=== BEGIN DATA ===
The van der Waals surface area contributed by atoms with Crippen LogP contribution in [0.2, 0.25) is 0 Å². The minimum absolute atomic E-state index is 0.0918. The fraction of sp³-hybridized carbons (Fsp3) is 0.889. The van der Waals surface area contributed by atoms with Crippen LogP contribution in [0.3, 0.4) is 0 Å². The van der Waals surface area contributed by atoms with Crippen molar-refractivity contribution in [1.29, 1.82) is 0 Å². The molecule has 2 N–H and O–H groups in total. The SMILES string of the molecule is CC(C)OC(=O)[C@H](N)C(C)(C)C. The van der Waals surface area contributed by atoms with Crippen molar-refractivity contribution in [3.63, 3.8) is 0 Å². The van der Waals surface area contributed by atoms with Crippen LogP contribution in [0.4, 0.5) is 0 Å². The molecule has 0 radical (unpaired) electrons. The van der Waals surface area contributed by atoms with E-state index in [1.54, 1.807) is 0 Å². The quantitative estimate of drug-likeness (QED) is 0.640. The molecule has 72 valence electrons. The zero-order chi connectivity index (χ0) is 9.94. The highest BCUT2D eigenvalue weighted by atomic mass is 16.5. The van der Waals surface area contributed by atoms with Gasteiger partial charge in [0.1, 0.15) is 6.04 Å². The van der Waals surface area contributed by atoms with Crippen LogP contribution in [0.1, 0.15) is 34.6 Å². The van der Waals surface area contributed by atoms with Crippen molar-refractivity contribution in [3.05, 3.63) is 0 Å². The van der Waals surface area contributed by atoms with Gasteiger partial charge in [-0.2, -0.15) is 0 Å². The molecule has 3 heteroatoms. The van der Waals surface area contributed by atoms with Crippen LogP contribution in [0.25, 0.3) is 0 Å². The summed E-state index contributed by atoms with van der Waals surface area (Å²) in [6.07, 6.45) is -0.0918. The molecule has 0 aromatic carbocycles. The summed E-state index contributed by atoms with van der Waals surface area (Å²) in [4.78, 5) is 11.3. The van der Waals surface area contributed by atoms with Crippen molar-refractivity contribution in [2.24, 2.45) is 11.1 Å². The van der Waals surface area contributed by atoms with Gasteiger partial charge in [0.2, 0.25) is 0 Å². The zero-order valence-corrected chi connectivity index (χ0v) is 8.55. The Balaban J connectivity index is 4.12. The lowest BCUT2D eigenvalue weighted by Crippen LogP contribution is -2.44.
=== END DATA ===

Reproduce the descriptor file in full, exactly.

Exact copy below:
The van der Waals surface area contributed by atoms with Crippen LogP contribution in [0.2, 0.25) is 0 Å². The minimum absolute atomic E-state index is 0.0918. The fraction of sp³-hybridized carbons (Fsp3) is 0.889. The van der Waals surface area contributed by atoms with Crippen LogP contribution in [0.3, 0.4) is 0 Å². The van der Waals surface area contributed by atoms with Crippen molar-refractivity contribution in [1.29, 1.82) is 0 Å². The molecule has 2 N–H and O–H groups in total. The SMILES string of the molecule is CC(C)OC(=O)[C@H](N)C(C)(C)C. The van der Waals surface area contributed by atoms with Crippen molar-refractivity contribution in [3.63, 3.8) is 0 Å². The van der Waals surface area contributed by atoms with Crippen LogP contribution in [0.4, 0.5) is 0 Å². The molecule has 0 radical (unpaired) electrons. The van der Waals surface area contributed by atoms with E-state index in [1.54, 1.807) is 0 Å². The quantitative estimate of drug-likeness (QED) is 0.640. The molecule has 72 valence electrons. The zero-order chi connectivity index (χ0) is 9.94. The highest BCUT2D eigenvalue weighted by atomic mass is 16.5. The van der Waals surface area contributed by atoms with Gasteiger partial charge in [0.1, 0.15) is 6.04 Å². The van der Waals surface area contributed by atoms with Crippen LogP contribution in [0.1, 0.15) is 34.6 Å². The van der Waals surface area contributed by atoms with Crippen molar-refractivity contribution in [3.05, 3.63) is 0 Å². The van der Waals surface area contributed by atoms with Gasteiger partial charge in [-0.2, -0.15) is 0 Å². The molecule has 3 heteroatoms. The van der Waals surface area contributed by atoms with Crippen LogP contribution in [0.25, 0.3) is 0 Å². The summed E-state index contributed by atoms with van der Waals surface area (Å²) in [6.07, 6.45) is -0.0918. The molecule has 0 aromatic carbocycles. The summed E-state index contributed by atoms with van der Waals surface area (Å²) in [4.78, 5) is 11.3. The van der Waals surface area contributed by atoms with Crippen molar-refractivity contribution in [2.24, 2.45) is 11.1 Å². The van der Waals surface area contributed by atoms with Gasteiger partial charge in [0.2, 0.25) is 0 Å². The zero-order valence-corrected chi connectivity index (χ0v) is 8.55. The Balaban J connectivity index is 4.12. The lowest BCUT2D eigenvalue weighted by Crippen LogP contribution is -2.44.